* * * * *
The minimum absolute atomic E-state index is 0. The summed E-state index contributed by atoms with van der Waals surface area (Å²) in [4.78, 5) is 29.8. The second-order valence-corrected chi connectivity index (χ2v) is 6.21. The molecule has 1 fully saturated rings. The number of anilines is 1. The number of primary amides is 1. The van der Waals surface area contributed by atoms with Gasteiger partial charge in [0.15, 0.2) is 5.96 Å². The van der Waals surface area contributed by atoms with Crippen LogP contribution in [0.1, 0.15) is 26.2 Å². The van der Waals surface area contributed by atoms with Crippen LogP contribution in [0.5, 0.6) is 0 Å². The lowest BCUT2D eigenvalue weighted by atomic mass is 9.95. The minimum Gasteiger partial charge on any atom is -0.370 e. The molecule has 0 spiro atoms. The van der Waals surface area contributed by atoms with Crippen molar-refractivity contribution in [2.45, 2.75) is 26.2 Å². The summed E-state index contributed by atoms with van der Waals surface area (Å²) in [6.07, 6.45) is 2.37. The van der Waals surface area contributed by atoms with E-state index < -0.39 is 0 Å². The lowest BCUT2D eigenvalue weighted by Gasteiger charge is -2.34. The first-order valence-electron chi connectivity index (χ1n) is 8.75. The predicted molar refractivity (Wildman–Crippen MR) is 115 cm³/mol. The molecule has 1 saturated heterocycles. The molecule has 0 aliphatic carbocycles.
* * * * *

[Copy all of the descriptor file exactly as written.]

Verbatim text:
The minimum absolute atomic E-state index is 0. The summed E-state index contributed by atoms with van der Waals surface area (Å²) in [4.78, 5) is 29.8. The second-order valence-corrected chi connectivity index (χ2v) is 6.21. The molecule has 1 fully saturated rings. The number of anilines is 1. The number of primary amides is 1. The van der Waals surface area contributed by atoms with Gasteiger partial charge in [0.15, 0.2) is 5.96 Å². The van der Waals surface area contributed by atoms with Crippen LogP contribution in [0.1, 0.15) is 26.2 Å². The van der Waals surface area contributed by atoms with Crippen LogP contribution in [0.5, 0.6) is 0 Å². The lowest BCUT2D eigenvalue weighted by atomic mass is 9.95. The minimum Gasteiger partial charge on any atom is -0.370 e. The molecule has 0 spiro atoms. The van der Waals surface area contributed by atoms with Crippen molar-refractivity contribution in [2.45, 2.75) is 26.2 Å². The summed E-state index contributed by atoms with van der Waals surface area (Å²) in [6.07, 6.45) is 2.37. The van der Waals surface area contributed by atoms with E-state index < -0.39 is 0 Å². The lowest BCUT2D eigenvalue weighted by Gasteiger charge is -2.34. The first-order valence-electron chi connectivity index (χ1n) is 8.75. The predicted molar refractivity (Wildman–Crippen MR) is 115 cm³/mol. The molecule has 1 saturated heterocycles. The molecule has 0 aliphatic carbocycles.